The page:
An intergenerational perspective on migrant senses of identity and belonging: The case of Greek-Cypriot families in South West England, UK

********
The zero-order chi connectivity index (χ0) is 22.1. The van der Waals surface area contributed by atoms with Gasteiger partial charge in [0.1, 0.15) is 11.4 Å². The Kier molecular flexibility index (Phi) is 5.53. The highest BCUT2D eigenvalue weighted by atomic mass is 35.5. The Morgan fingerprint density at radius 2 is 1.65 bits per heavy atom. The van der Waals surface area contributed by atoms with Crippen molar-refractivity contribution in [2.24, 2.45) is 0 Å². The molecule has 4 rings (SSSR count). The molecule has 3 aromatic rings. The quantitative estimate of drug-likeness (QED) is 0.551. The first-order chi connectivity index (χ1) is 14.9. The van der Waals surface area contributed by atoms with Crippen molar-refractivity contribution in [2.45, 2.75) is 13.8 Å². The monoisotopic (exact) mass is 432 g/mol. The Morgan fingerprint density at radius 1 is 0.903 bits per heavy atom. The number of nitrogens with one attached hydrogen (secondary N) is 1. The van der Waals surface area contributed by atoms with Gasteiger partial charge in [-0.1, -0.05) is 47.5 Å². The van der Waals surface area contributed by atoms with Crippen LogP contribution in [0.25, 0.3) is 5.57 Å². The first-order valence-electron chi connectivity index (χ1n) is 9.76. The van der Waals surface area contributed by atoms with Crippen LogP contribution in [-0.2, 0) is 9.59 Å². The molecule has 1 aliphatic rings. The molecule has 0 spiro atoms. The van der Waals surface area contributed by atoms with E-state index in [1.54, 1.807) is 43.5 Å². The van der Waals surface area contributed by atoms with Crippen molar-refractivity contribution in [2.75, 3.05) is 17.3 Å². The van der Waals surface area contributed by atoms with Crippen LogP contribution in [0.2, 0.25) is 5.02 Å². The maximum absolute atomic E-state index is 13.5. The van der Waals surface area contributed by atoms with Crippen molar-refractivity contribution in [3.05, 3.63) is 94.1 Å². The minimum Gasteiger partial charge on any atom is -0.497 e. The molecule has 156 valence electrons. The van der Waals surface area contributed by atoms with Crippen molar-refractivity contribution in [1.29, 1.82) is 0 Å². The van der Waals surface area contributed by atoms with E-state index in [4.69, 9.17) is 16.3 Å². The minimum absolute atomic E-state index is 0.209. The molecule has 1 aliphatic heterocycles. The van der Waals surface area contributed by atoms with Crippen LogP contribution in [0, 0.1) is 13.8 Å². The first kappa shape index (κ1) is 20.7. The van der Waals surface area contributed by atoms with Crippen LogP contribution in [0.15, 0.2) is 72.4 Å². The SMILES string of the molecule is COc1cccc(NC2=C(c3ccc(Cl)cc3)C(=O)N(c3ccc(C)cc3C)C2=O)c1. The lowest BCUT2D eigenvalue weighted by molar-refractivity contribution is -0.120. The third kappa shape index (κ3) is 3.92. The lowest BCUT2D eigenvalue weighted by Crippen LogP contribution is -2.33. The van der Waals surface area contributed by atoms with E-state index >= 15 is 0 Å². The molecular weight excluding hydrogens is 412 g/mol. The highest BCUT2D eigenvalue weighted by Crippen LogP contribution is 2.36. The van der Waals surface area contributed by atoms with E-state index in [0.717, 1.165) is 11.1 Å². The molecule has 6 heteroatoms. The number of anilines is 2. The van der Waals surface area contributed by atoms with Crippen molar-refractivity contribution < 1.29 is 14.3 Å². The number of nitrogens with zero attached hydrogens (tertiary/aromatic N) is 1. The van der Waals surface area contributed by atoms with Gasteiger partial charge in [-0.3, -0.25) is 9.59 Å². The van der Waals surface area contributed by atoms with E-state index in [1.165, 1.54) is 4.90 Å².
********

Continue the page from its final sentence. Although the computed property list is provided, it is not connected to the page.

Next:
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This thesis takes an intergenerational perspective to investigate how senses of identity and belonging are constructed in a Greek-Cypriot community in the UK. This aim is particularly necessary given increasing rates of migration and mobility worldwide, which has resulted in growing acknowledgment across a number of disciplines of the need to explore the everyday lives of migrants and how ethnic identities are reconstituted across all generations. Despite this acknowledgment, research on the third-generation remains limited. This thesis addresses this gap by exploring how three generations of Greek-Cypriot migrants express feelings of identity and belonging and engage with translocal spaces. It does so through exploring findings from forty-eight qualitative interviews and participant observations undertaken in an ethnographic setting. The results reveal how constructions of ethnic identity change across the generations as successive generations are situated between a number of competing cultural reference points. The importance of the family in creating a feeling of belonging is also revealed as well as the fluid and evolving nature of familial relationships. The thesis also identifies the significance of space and place in identity formation and argues that the importance of trans-local spaces should not be overlooked in favour of the trans-national. The research makes a valuable contribution to geography by enhancing understandings about the everyday lives of migrants and the ‘doings’ of families. It also contributes to understandings of a relatively ‘invisible’ and under-researched white migrant group in the UK. Work that focuses on such ‘invisible’ migrant groups is particularly pertinent to broader studies of immigration into the UK.
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